In baseball, coaches often remind young hitters to forget their last strikeout when they step back up to the plate.
Michael Eshragh, an assistant baseball coach at the College of Southern Nevada, applied the same mindset as an entrepreneur.
In June, Eshragh, 39, and a business partner launched Move It, an Uber-like delivery and moving service that serves the Las Vegas Valley.
It operates as an on-demand moving and handyman service. Move It workers, who are independent contractors, might do anything from picking up and delivering a couch or television to changing a lightbulb or rearrange living room furniture.
Despite starting the business during the pandemic, it’s been an early success, Eshragh said.
It’s an idea that Eshragh, a Las Vegas native who works in advertising when he’s not on the baseball diamond, came up with several years ago.
It came to him after an earlier enterprise — a fantasy sports outlet where players competed for money — failed to get off the ground a little over a decade ago.
“I started a company called Fantasy Lineup,” Eshragh said. “That was in 2006, about five years before FanDuel and DraftKings.”
Instead of a dream startup, though, the experience was more of a nightmare, Eshragh said.
After working with an application developer, Eshragh wasn’t satisfied with the product. And after several years of legal battles with the developer, he had nothing to show for his efforts, while DraftKings was on its way to becoming a multibillion-dollar company, Eshragh said.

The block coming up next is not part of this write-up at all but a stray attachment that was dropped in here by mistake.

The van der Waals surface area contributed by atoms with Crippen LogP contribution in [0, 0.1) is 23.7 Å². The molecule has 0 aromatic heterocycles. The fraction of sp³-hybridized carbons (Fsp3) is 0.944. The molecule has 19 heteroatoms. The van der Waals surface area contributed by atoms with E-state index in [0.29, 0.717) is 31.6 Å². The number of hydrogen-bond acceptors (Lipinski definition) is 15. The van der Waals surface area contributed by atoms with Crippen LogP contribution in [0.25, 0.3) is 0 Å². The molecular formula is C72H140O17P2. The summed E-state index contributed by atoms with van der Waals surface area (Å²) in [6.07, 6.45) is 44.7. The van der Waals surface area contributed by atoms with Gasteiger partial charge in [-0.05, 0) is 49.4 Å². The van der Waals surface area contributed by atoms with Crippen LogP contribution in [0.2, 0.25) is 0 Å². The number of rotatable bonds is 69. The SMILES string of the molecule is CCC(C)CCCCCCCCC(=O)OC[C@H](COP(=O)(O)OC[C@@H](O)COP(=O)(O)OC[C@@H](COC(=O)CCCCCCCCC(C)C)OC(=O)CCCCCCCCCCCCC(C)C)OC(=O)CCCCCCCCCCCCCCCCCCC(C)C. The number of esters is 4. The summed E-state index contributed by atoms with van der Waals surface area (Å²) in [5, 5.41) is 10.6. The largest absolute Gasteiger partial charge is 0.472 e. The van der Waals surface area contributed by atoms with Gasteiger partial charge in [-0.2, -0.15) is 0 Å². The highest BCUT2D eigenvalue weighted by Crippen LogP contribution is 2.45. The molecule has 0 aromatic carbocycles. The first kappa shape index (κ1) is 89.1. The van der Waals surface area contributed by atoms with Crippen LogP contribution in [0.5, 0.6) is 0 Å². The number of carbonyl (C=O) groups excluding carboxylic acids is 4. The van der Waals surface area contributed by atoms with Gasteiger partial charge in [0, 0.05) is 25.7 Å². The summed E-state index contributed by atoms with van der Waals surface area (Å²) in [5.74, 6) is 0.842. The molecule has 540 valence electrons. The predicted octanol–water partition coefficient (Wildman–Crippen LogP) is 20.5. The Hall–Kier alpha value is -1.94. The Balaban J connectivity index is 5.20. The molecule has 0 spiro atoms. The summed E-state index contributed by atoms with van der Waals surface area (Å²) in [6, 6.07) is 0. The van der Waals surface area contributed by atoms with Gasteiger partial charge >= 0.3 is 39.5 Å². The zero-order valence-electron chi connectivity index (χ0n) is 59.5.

It was like striking out in his final at-bat of a marathon extra-inning game with the game on the line. But the failure only strengthened his entrepreneurial spirit, Eshragh said.
He got the idea for Move It a few years ago but was too busy to give it the time it required.
Eshragh had noticed similar concepts in other cities and was aware of the inroads in the sharing economy with companies like Uber, Lyft and Airbnb.
“Las Vegas didn’t have anything like it,” Eshragh said. “We’re trying to make a big footprint in this industry. We want this to be a Fortune 500 company someday.”
Nick Rupp, 22, a former Spring Valley High School and CSN pitcher, is a Move It contractor.
Rupp, who plans to play baseball for UNLV next spring, said he can make as much as $85 an hour, including tips.
Move It has about 140 contractors, with about 20 who work consistently for the service, Eshragh said.
“Almost everyone who I’ve helped since starting about three months ago says this is the smartest thing in the world,” Rupp said. “It’s a really convenient service. You wouldn’t think about it until you see how it works and see how Move It can help.”
Eshragh said a key to Move It’s success has been a tedious process of adjusting and tweaking its smartphone app.
One example is a requirement that customers upload photos ofitems they need moved so the contractors can better prepare for the job.
Most of the time, a Move It contractor can be at a location in 45 minutes or less, Eshragh said. An average move costs $50 to $70, he said.
“I always knew this was a big, big idea,” Eshragh said. “There’s an opportunity, I think, for Move It to be a household name like Uber. We’re hoping that’s what will happen one day.”